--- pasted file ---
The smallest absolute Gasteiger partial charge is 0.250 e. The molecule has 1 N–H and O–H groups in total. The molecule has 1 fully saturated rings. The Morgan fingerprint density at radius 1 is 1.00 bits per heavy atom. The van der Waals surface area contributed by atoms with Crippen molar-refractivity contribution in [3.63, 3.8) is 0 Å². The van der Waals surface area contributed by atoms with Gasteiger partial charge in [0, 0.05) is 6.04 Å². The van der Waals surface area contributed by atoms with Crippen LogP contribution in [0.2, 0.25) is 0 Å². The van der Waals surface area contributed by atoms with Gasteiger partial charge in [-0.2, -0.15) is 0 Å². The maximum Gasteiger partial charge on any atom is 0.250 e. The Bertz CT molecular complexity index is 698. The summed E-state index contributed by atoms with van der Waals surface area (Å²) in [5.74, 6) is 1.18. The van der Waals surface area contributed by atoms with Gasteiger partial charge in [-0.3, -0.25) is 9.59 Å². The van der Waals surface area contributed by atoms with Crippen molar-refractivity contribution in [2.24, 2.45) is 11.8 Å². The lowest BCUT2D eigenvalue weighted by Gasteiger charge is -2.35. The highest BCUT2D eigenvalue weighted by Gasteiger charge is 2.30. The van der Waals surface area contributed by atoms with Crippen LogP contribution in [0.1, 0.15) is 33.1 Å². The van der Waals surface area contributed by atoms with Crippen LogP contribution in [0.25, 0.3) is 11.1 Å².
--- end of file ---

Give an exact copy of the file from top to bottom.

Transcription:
The smallest absolute Gasteiger partial charge is 0.250 e. The molecule has 1 N–H and O–H groups in total. The molecule has 1 fully saturated rings. The Morgan fingerprint density at radius 1 is 1.00 bits per heavy atom. The van der Waals surface area contributed by atoms with Crippen molar-refractivity contribution in [3.63, 3.8) is 0 Å². The van der Waals surface area contributed by atoms with Gasteiger partial charge in [0, 0.05) is 6.04 Å². The van der Waals surface area contributed by atoms with Crippen LogP contribution in [0.2, 0.25) is 0 Å². The van der Waals surface area contributed by atoms with Gasteiger partial charge in [-0.2, -0.15) is 0 Å². The maximum Gasteiger partial charge on any atom is 0.250 e. The Bertz CT molecular complexity index is 698. The summed E-state index contributed by atoms with van der Waals surface area (Å²) in [5.74, 6) is 1.18. The van der Waals surface area contributed by atoms with Gasteiger partial charge in [-0.3, -0.25) is 9.59 Å². The van der Waals surface area contributed by atoms with Crippen molar-refractivity contribution in [2.24, 2.45) is 11.8 Å². The lowest BCUT2D eigenvalue weighted by Gasteiger charge is -2.35. The highest BCUT2D eigenvalue weighted by Gasteiger charge is 2.30. The van der Waals surface area contributed by atoms with Crippen LogP contribution in [0.1, 0.15) is 33.1 Å². The van der Waals surface area contributed by atoms with Crippen LogP contribution in [0.25, 0.3) is 11.1 Å².